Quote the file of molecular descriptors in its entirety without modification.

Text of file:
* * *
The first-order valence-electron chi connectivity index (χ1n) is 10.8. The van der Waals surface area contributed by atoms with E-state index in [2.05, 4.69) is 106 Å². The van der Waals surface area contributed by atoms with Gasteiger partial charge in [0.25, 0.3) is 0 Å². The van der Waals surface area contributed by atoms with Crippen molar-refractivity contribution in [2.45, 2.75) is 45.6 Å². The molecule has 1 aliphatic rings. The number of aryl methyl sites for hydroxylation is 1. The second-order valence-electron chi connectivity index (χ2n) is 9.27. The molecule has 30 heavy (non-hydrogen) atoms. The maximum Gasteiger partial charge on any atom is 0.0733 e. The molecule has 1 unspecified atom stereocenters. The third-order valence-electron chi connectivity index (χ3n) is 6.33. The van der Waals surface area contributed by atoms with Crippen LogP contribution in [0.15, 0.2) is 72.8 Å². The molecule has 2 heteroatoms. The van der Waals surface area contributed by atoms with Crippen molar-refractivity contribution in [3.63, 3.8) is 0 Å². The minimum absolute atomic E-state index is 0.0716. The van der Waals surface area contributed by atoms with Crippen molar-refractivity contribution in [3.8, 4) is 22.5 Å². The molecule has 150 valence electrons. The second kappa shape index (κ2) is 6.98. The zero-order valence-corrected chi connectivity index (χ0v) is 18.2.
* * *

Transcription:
The first-order valence-electron chi connectivity index (χ1n) is 10.8. The van der Waals surface area contributed by atoms with E-state index in [2.05, 4.69) is 106 Å². The van der Waals surface area contributed by atoms with Gasteiger partial charge in [0.25, 0.3) is 0 Å². The van der Waals surface area contributed by atoms with Crippen molar-refractivity contribution in [2.45, 2.75) is 45.6 Å². The molecule has 1 aliphatic rings. The number of aryl methyl sites for hydroxylation is 1. The second-order valence-electron chi connectivity index (χ2n) is 9.27. The molecule has 30 heavy (non-hydrogen) atoms. The maximum Gasteiger partial charge on any atom is 0.0733 e. The molecule has 1 unspecified atom stereocenters. The third-order valence-electron chi connectivity index (χ3n) is 6.33. The van der Waals surface area contributed by atoms with Crippen LogP contribution in [0.15, 0.2) is 72.8 Å². The molecule has 2 heteroatoms. The van der Waals surface area contributed by atoms with Crippen molar-refractivity contribution in [3.63, 3.8) is 0 Å². The minimum absolute atomic E-state index is 0.0716. The van der Waals surface area contributed by atoms with Crippen molar-refractivity contribution in [3.8, 4) is 22.5 Å². The molecule has 150 valence electrons. The second kappa shape index (κ2) is 6.98. The zero-order valence-corrected chi connectivity index (χ0v) is 18.2.